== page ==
Linking the carbon price to overseas markets could see Europe setting the rate of Australia's carbon tax, a parliamentary inquiry has heard.
The coalition has also raised doubts about the integrity of the European Union's emissions trading scheme (EU ETS), citing claims of fraud and manipulation within the scheme.
A package of bills tying Australia's carbon pricing mechanism to the EU ETS passed the House of Representatives earlier this month.
As well as linking the schemes, the legislation dumps a $15 floor price that would have applied once the carbon price moved to a floating market-based mechanism in 2015.
A parliamentary inquiry was held into the bills, and the report was tabled in the Senate on Monday.
Coalition senators urged the Senate to oppose the bills, warning linking the schemes would see the EU set the level of Australia's carbon tax.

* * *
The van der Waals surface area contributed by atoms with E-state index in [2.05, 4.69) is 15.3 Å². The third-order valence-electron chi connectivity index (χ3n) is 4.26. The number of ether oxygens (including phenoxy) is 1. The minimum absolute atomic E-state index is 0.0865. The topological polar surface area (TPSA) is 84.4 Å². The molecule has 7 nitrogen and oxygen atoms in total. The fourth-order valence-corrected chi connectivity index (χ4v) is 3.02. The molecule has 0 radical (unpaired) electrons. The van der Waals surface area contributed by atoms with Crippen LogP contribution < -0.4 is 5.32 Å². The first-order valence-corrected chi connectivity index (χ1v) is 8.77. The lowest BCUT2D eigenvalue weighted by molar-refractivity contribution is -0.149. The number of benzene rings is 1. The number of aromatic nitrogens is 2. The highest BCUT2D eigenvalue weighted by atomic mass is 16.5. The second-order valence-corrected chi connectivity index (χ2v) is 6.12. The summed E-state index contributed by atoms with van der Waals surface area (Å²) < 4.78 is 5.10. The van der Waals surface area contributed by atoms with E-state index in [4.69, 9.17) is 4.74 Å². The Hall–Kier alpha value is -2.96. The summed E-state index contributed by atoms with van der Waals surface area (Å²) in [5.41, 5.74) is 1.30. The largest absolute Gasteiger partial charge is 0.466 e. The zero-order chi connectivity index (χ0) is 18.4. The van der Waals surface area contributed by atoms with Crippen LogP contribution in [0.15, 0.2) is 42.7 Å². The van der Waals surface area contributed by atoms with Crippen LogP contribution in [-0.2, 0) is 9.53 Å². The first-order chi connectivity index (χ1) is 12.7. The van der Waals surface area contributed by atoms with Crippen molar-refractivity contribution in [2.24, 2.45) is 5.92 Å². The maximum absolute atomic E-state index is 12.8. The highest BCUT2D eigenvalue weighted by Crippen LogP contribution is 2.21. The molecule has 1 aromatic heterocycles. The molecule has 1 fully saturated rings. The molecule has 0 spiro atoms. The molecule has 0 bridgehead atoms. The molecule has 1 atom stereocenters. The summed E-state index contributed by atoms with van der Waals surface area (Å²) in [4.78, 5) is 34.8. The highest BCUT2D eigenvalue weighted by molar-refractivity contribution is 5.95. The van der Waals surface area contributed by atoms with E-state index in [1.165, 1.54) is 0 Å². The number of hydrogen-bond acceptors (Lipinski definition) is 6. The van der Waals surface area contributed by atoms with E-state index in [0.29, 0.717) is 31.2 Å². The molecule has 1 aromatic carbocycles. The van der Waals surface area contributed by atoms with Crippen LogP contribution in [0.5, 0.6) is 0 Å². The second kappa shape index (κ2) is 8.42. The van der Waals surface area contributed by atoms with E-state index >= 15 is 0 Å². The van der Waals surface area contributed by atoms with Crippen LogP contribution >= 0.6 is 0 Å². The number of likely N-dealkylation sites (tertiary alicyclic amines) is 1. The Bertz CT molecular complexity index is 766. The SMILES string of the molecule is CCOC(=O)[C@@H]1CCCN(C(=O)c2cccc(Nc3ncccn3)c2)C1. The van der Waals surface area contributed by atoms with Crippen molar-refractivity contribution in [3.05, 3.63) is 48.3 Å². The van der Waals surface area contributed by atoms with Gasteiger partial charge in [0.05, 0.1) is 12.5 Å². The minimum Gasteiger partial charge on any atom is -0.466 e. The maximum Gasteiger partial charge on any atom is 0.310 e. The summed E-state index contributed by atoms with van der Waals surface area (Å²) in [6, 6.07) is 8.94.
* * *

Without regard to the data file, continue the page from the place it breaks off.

The inquiry heard that under certain circumstances, Australia's carbon price could spike if the EU adopted a more ambitious target, restricted permits or if the Australian dollar waned against the euro.
Coalition senators also raised concerns about integrity issues surrounding the EU ETS, and claims it could expose Australian industry to risk.
The committee said there was no denying some business and industry groups believed Australia would be 'surrendering' control over the carbon tax to the EU, which had faced its share of criticisms.
But it concluded there was 'strong countervailing evidence' to suggest the EU ETS was robust and that Australia could enforce tough financial regulation.
The committee urged the Senate to pass the bills, arguing that linking the schemes would help Australia forge ties with emerging Asian markets and reduce emissions at the least cost.